This program has finished.
- Lecturer: Yamaguchi Kaori (Bronze medalist at the Seoul Olympics, Associate Professor at University of Tsukuba)
- Date: Saturday, November 26, 2016, 1:30-3:00 pm
- Venue: Lecture Hall, International House of Japan
- Language: Only available in Japanese (without English interpretation)
- Admission: Free (reservations required)
Born in 1964, Ms. Yamaguchi began judo at the age of six, and took part in competitions with her male counterparts from the fourth grade in elementary school. In 1978, she became the youngest champion at the All-Japan Judo Championships at the age of 13, and kept winning 10 consecutive times in this championship up to 1987 (twice in the 50 kg division, seven times in the 52 kg division). Ms. Yamaguchi won four silver medals in the World Judo Championships, and in 1983, the first gold medal for a Japanese female judo wrestler. She finished her judo career with a bronze medal in the 1988 Summer Olympics in Seoul. After retiring, she has coached the women’s judo team at the University of Tsukuba and served as the women’s training coach for the All Japan Judo Federation. Having led Japan’s judo team for the Sydney and Athens Olympics, she currently teaches at the University of Tsukuba Graduate School, while promoting and improving sports in Japan as a member of the JOC (Japanese Olympic Committee) Board of Trustees and Advisor to the Japan Sports Agency. Her publications include Joshijudo no Rekishi to Kadai [History and Issues of Women’s Judo] (Nihon Budokan, 2012), Nihon Judo no Ronten [Issues in Japanese Judo] (East Press, 2013), and Zannen na Medarisuto [An Unfortunate Medalist] (Chuo Koron Shinsha, 2015).
What is the “Nitobe Leadership Program”?
To former judoka (judo practitioner) Yamaguchi Kaori, currently helping Olympians get ready for the next Games, Japanese judo is facing a major crisis as the sport continues to globalize. “When you get into Olympic mode, winning is everything. People want gold medals above everything else,” she explained. “Judo is a competitive sport, of course, but Japanese judoka also have to recognize their role in conveying the core judo spirit—the philosophy that Kano Jigoro built the sport around—to the rest of the world.” Reflecting on Kano’s teachings, Yamaguchi’s talk was a revealing look at what judo’s principles can teach us all about leadership and teamwork.
Kano Jigoro (1860–1938) translated the takedown-oriented maneuvers of jūjutsu into “judo,” a form of holistic pedagogy that operated on the methodology of combat techniques. Taking a flexible stance on the development and eventual internationalization of the sport, Kano began training non-Japanese practitioners and female athletes early on and worked to give judo an organized structure. Kano’s efforts paved the way forward for judo, which became an official Olympic sport at the 1964 Games in Tokyo and continued to expand its global reach: The International Judo Federation now has a membership of approximately 200 countries.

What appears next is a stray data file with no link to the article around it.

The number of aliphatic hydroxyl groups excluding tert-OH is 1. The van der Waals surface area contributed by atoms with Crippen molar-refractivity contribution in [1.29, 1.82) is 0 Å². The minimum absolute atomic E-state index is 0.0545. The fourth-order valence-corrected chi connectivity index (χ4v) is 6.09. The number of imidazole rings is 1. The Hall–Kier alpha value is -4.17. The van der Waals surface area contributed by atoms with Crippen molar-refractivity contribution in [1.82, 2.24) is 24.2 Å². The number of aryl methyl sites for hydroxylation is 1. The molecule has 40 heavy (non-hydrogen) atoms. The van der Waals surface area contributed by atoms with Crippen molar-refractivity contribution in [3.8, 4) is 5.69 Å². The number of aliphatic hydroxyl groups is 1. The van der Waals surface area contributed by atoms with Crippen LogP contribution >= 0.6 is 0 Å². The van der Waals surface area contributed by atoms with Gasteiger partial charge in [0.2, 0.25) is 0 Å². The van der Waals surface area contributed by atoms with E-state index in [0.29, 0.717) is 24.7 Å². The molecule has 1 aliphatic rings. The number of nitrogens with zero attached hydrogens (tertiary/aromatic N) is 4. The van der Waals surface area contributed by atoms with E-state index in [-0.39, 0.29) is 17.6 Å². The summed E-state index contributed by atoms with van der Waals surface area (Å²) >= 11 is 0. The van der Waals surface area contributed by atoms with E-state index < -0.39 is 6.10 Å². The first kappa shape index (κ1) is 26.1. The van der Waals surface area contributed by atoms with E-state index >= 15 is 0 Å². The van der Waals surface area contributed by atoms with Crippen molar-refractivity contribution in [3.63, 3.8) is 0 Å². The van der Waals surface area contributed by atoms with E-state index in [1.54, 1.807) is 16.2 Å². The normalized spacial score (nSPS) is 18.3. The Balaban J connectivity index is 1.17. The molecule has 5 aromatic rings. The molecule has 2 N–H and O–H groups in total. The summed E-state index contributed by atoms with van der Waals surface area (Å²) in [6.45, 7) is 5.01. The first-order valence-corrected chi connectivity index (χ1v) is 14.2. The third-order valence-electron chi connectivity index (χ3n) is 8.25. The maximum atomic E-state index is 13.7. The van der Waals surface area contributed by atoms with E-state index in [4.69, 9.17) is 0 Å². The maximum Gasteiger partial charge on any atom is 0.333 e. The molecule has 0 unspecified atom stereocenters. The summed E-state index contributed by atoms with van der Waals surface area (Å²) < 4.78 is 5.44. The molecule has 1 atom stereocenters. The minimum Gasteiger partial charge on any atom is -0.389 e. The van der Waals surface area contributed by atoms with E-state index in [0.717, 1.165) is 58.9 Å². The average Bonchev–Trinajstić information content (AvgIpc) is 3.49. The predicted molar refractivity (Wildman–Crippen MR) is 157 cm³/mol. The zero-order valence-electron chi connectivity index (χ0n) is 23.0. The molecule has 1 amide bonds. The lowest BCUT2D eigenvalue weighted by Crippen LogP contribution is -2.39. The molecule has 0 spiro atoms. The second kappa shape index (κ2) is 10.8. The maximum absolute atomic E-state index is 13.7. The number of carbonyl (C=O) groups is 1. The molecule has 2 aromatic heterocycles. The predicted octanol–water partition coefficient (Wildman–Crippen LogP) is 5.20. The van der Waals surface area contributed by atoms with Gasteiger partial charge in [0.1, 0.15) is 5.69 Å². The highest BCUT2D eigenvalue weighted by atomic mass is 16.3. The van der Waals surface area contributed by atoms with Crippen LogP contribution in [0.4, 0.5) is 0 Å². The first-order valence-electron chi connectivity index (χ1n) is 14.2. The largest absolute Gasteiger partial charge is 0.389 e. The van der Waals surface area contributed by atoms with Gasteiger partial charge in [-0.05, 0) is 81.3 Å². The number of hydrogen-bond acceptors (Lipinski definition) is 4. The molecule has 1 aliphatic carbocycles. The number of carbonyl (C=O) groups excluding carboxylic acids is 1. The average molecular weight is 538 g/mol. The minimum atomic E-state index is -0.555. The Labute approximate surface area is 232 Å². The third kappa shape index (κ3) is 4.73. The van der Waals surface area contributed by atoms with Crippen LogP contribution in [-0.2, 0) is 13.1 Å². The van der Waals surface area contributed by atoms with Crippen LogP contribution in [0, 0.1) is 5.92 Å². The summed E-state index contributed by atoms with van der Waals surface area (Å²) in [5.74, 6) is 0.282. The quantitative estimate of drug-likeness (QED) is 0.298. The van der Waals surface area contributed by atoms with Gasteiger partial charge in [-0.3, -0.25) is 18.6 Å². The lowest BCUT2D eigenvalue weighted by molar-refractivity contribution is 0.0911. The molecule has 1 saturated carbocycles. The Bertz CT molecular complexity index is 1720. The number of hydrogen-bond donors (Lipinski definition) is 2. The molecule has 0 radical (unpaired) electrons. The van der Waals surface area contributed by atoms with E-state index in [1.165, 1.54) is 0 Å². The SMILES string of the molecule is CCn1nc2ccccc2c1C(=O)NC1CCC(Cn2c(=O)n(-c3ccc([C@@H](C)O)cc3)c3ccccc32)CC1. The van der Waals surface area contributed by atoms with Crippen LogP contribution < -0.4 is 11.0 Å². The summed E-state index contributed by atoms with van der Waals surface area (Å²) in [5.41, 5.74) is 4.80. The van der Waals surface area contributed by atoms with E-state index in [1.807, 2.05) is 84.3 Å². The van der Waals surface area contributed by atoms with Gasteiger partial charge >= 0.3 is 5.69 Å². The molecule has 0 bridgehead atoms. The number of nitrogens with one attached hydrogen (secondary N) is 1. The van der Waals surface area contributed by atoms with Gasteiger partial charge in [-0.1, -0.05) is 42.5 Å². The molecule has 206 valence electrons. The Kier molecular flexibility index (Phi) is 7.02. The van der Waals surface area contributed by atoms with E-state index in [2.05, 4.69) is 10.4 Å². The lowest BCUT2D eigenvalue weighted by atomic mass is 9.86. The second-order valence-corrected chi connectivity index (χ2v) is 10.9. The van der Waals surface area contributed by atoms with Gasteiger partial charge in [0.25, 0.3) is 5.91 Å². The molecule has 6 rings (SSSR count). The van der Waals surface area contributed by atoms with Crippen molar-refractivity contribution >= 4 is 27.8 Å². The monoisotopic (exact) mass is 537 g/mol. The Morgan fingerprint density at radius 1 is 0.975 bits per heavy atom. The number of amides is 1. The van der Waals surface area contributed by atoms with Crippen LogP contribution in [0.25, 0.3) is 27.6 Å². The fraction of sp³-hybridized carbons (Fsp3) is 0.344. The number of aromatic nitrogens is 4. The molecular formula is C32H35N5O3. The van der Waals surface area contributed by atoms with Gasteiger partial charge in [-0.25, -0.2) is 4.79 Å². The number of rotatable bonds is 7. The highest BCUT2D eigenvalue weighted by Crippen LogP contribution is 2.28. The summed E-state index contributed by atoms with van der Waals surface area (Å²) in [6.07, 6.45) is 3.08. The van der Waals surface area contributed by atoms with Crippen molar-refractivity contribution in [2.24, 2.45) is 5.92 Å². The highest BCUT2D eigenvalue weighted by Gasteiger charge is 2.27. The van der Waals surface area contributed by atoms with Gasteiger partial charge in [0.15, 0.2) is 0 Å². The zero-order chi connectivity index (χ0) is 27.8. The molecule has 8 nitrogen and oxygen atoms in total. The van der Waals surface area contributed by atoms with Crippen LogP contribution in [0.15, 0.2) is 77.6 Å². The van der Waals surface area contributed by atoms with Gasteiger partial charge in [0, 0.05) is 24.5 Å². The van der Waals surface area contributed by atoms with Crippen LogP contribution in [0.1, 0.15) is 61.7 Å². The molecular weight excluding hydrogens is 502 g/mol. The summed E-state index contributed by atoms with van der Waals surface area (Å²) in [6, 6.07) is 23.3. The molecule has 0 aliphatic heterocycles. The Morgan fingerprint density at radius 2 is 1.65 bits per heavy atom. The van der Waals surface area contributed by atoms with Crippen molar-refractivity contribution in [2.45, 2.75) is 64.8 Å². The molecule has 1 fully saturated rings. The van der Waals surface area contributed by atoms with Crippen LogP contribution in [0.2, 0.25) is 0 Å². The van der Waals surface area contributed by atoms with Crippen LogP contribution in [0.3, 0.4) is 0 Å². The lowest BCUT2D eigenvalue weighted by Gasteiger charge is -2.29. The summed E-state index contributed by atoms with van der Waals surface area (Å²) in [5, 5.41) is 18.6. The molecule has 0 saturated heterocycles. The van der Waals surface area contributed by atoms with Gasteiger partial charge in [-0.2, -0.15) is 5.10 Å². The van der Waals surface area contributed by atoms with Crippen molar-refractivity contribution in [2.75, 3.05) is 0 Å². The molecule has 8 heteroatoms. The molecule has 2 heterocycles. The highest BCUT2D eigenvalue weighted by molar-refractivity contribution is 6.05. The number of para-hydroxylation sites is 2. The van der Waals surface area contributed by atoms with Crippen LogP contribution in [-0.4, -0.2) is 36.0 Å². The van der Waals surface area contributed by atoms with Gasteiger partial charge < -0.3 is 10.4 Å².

The dangers confronting modern-day Japanese judo, Yamaguchi says, come from the community’s failure to uphold and inherit the progressive bent that Kanō embraced. In 1948, after Kano’s death, four countries—the United Kingdom, Italy, Switzerland, and the Netherlands—formed the European Judo Union to promote the development of the sport with a united front. Calls for the creation of a more comprehensive governing body led to the creation of the International Judo Federation (IJF) in 1951. Japan passed on the initial invitation to join the organization, which the country’s officials considered a premature initiative, but then relented and became part of the Federation in 1952. Given Japan’s position as a non-founding member, the European contingent continues to maintain a leading role in the Federation’s structure.
When the IJF introduced blue judo uniforms in 1997 in hopes of encouraging fair play and making the competition easier for both judges and spectators to follow, Japan resisted the change, contending that modifications to the standard apparel would go against Kanō’s original vision and subvert long-standing tradition. Despite the fact that collaborative, multi-party discussions constitute the teamwork so essential to the future of the sport, not to mention the fact that Kanō’s brand of leadership espoused a flexible outlook, Japanese judoka have been so fixated on preserving formal “doctrines” that the fundamental “spirit” of the sport has largely fallen through the cracks. In Yamaguchi’s eyes, that staunch preoccupation with canon is one of the reasons that Japan continues to lag behind the vanguard of the International Judo Federation.
The concept of teamwork is crucial, Yamaguchi argues. Rather than a union of like minds and values, she says, real teamwork is the effort to bring people with different perspectives and values together in the pursuit of common goals and objectives—and sports, languages, and the arts serve to bridge gaps and promote mutual understanding. Contemporary judo is full of diversity, with the martial arts traditions of Japan, Russia, France, and other nations shaping their respective styles. Yamaguchi emphasized that diversity is what makes the sport such a compelling form of competition, underscoring the need to respect and find value in those differences.
In closing, Yamaguchi reiterated the need for leadership in the Japanese judo world. In addition to cultivating the kind of leadership that focuses on helping Japanese judoka win, the community also needs leadership that unites Japan—the birthplace of the sport—with judo enthusiasts from across the globe to keep Kanō’s original vision alive and well.